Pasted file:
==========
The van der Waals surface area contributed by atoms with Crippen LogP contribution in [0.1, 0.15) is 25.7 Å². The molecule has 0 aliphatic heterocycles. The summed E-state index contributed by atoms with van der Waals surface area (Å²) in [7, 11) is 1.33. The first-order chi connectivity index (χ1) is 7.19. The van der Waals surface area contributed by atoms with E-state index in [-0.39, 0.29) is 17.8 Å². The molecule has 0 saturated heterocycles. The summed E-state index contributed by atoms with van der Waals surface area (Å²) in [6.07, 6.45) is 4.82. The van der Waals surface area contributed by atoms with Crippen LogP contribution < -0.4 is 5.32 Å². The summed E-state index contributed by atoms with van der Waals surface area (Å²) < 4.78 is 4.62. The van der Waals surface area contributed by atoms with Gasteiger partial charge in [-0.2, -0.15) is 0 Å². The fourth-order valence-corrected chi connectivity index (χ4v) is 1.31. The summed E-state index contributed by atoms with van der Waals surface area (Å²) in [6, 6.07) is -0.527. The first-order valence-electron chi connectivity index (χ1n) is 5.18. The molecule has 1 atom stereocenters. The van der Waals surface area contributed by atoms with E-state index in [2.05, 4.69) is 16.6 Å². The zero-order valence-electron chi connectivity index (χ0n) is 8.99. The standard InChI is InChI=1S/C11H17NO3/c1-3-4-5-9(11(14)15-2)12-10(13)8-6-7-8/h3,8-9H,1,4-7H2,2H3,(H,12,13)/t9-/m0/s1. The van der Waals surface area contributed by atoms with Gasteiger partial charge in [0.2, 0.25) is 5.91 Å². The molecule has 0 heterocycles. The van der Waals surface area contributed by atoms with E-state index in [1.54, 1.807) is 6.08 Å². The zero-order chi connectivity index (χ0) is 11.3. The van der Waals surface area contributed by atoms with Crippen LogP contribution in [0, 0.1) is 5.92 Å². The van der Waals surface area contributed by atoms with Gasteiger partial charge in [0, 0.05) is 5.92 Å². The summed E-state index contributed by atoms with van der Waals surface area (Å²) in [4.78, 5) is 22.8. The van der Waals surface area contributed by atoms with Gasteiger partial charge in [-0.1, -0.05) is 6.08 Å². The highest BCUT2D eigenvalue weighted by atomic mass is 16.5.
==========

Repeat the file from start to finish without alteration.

The van der Waals surface area contributed by atoms with Crippen LogP contribution in [0.1, 0.15) is 25.7 Å². The molecule has 0 aliphatic heterocycles. The summed E-state index contributed by atoms with van der Waals surface area (Å²) in [7, 11) is 1.33. The first-order chi connectivity index (χ1) is 7.19. The van der Waals surface area contributed by atoms with E-state index in [-0.39, 0.29) is 17.8 Å². The molecule has 0 saturated heterocycles. The summed E-state index contributed by atoms with van der Waals surface area (Å²) in [6.07, 6.45) is 4.82. The van der Waals surface area contributed by atoms with Crippen LogP contribution < -0.4 is 5.32 Å². The summed E-state index contributed by atoms with van der Waals surface area (Å²) < 4.78 is 4.62. The van der Waals surface area contributed by atoms with Gasteiger partial charge in [-0.2, -0.15) is 0 Å². The fourth-order valence-corrected chi connectivity index (χ4v) is 1.31. The summed E-state index contributed by atoms with van der Waals surface area (Å²) in [6, 6.07) is -0.527. The first-order valence-electron chi connectivity index (χ1n) is 5.18. The molecule has 1 atom stereocenters. The van der Waals surface area contributed by atoms with E-state index in [2.05, 4.69) is 16.6 Å². The zero-order valence-electron chi connectivity index (χ0n) is 8.99. The standard InChI is InChI=1S/C11H17NO3/c1-3-4-5-9(11(14)15-2)12-10(13)8-6-7-8/h3,8-9H,1,4-7H2,2H3,(H,12,13)/t9-/m0/s1. The van der Waals surface area contributed by atoms with Gasteiger partial charge in [0.2, 0.25) is 5.91 Å². The molecule has 0 heterocycles. The van der Waals surface area contributed by atoms with E-state index in [1.54, 1.807) is 6.08 Å². The zero-order chi connectivity index (χ0) is 11.3. The van der Waals surface area contributed by atoms with Crippen LogP contribution in [0, 0.1) is 5.92 Å². The van der Waals surface area contributed by atoms with Gasteiger partial charge in [0, 0.05) is 5.92 Å². The summed E-state index contributed by atoms with van der Waals surface area (Å²) in [4.78, 5) is 22.8. The van der Waals surface area contributed by atoms with Gasteiger partial charge in [-0.1, -0.05) is 6.08 Å². The highest BCUT2D eigenvalue weighted by atomic mass is 16.5.